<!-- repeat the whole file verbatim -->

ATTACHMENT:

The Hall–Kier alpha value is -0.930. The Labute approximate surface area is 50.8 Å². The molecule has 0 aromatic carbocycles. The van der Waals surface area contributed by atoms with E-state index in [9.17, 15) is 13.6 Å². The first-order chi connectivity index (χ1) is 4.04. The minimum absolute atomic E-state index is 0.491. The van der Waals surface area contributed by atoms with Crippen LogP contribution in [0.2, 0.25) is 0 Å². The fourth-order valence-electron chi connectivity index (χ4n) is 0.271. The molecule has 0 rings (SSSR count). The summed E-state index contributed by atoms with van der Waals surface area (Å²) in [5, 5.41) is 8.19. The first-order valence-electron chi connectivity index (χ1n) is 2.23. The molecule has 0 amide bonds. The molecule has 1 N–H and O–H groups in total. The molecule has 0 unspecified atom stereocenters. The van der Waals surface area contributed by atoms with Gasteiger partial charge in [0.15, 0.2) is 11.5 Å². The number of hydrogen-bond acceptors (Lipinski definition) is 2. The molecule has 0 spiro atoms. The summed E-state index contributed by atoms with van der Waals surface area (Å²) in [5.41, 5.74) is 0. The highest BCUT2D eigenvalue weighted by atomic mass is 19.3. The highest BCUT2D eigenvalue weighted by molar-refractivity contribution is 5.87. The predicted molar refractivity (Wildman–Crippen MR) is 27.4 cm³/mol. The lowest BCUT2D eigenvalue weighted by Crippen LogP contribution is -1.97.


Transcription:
The Hall–Kier alpha value is -0.930. The Labute approximate surface area is 50.8 Å². The molecule has 0 aromatic carbocycles. The van der Waals surface area contributed by atoms with E-state index in [9.17, 15) is 13.6 Å². The first-order chi connectivity index (χ1) is 4.04. The minimum absolute atomic E-state index is 0.491. The van der Waals surface area contributed by atoms with Crippen LogP contribution in [0.2, 0.25) is 0 Å². The fourth-order valence-electron chi connectivity index (χ4n) is 0.271. The molecule has 0 rings (SSSR count). The summed E-state index contributed by atoms with van der Waals surface area (Å²) in [5, 5.41) is 8.19. The first-order valence-electron chi connectivity index (χ1n) is 2.23. The molecule has 0 amide bonds. The molecule has 1 N–H and O–H groups in total. The molecule has 0 unspecified atom stereocenters. The van der Waals surface area contributed by atoms with Gasteiger partial charge in [0.15, 0.2) is 11.5 Å². The number of hydrogen-bond acceptors (Lipinski definition) is 2. The molecule has 0 spiro atoms. The summed E-state index contributed by atoms with van der Waals surface area (Å²) in [5.41, 5.74) is 0. The highest BCUT2D eigenvalue weighted by atomic mass is 19.3. The highest BCUT2D eigenvalue weighted by molar-refractivity contribution is 5.87. The predicted molar refractivity (Wildman–Crippen MR) is 27.4 cm³/mol. The lowest BCUT2D eigenvalue weighted by Crippen LogP contribution is -1.97.